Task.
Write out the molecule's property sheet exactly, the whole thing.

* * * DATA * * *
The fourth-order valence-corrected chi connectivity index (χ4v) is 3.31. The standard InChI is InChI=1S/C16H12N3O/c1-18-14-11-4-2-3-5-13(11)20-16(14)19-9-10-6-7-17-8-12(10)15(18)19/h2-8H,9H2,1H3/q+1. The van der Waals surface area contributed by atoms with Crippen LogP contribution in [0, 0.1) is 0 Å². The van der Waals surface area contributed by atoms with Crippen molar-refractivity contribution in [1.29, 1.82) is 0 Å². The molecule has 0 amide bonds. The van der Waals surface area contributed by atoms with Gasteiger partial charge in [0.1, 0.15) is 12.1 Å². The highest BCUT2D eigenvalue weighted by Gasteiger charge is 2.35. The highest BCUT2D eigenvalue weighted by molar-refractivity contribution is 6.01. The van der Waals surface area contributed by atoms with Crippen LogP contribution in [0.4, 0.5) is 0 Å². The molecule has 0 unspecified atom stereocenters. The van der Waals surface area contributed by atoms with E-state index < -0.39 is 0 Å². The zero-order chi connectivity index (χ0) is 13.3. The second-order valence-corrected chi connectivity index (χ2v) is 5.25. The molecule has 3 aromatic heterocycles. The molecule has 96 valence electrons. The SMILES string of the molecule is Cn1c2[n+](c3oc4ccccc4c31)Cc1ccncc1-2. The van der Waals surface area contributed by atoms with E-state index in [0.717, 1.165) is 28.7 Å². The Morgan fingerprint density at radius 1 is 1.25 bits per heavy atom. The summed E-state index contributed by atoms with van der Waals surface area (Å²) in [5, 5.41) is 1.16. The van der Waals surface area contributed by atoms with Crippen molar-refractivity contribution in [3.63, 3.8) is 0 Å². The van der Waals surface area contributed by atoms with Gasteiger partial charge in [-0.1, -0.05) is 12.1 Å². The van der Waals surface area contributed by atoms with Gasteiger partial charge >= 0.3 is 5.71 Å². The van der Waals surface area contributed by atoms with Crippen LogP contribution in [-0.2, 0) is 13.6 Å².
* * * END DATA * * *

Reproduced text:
The fourth-order valence-corrected chi connectivity index (χ4v) is 3.31. The standard InChI is InChI=1S/C16H12N3O/c1-18-14-11-4-2-3-5-13(11)20-16(14)19-9-10-6-7-17-8-12(10)15(18)19/h2-8H,9H2,1H3/q+1. The van der Waals surface area contributed by atoms with Crippen LogP contribution in [0, 0.1) is 0 Å². The van der Waals surface area contributed by atoms with Crippen molar-refractivity contribution in [1.29, 1.82) is 0 Å². The molecule has 0 amide bonds. The van der Waals surface area contributed by atoms with Gasteiger partial charge in [0.1, 0.15) is 12.1 Å². The highest BCUT2D eigenvalue weighted by Gasteiger charge is 2.35. The highest BCUT2D eigenvalue weighted by molar-refractivity contribution is 6.01. The van der Waals surface area contributed by atoms with Crippen LogP contribution in [0.4, 0.5) is 0 Å². The molecule has 0 unspecified atom stereocenters. The van der Waals surface area contributed by atoms with E-state index < -0.39 is 0 Å². The zero-order chi connectivity index (χ0) is 13.3. The second-order valence-corrected chi connectivity index (χ2v) is 5.25. The molecule has 3 aromatic heterocycles. The molecule has 96 valence electrons. The SMILES string of the molecule is Cn1c2[n+](c3oc4ccccc4c31)Cc1ccncc1-2. The van der Waals surface area contributed by atoms with E-state index in [0.717, 1.165) is 28.7 Å². The Morgan fingerprint density at radius 1 is 1.25 bits per heavy atom. The summed E-state index contributed by atoms with van der Waals surface area (Å²) in [5, 5.41) is 1.16. The van der Waals surface area contributed by atoms with Crippen molar-refractivity contribution in [3.63, 3.8) is 0 Å². The van der Waals surface area contributed by atoms with Gasteiger partial charge in [-0.1, -0.05) is 12.1 Å². The van der Waals surface area contributed by atoms with Gasteiger partial charge >= 0.3 is 5.71 Å². The van der Waals surface area contributed by atoms with Crippen LogP contribution in [-0.2, 0) is 13.6 Å².